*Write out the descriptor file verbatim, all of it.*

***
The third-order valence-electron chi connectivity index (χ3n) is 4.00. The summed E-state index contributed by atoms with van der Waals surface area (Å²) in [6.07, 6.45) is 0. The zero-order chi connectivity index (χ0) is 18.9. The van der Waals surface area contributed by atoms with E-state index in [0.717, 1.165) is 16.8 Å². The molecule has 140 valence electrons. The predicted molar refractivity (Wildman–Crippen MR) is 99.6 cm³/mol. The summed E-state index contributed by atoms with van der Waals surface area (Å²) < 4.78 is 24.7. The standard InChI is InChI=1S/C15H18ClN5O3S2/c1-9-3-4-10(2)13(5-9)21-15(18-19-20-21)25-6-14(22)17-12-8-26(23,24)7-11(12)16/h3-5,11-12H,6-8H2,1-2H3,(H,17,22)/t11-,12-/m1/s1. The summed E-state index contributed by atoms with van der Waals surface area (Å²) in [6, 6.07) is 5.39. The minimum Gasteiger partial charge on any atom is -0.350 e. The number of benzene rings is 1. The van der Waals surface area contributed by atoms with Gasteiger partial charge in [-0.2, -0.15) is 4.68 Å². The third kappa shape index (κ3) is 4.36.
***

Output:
The third-order valence-electron chi connectivity index (χ3n) is 4.00. The summed E-state index contributed by atoms with van der Waals surface area (Å²) in [6.07, 6.45) is 0. The zero-order chi connectivity index (χ0) is 18.9. The van der Waals surface area contributed by atoms with E-state index in [0.717, 1.165) is 16.8 Å². The molecule has 140 valence electrons. The predicted molar refractivity (Wildman–Crippen MR) is 99.6 cm³/mol. The summed E-state index contributed by atoms with van der Waals surface area (Å²) < 4.78 is 24.7. The standard InChI is InChI=1S/C15H18ClN5O3S2/c1-9-3-4-10(2)13(5-9)21-15(18-19-20-21)25-6-14(22)17-12-8-26(23,24)7-11(12)16/h3-5,11-12H,6-8H2,1-2H3,(H,17,22)/t11-,12-/m1/s1. The summed E-state index contributed by atoms with van der Waals surface area (Å²) in [6, 6.07) is 5.39. The minimum Gasteiger partial charge on any atom is -0.350 e. The number of benzene rings is 1. The van der Waals surface area contributed by atoms with Gasteiger partial charge in [-0.2, -0.15) is 4.68 Å². The third kappa shape index (κ3) is 4.36.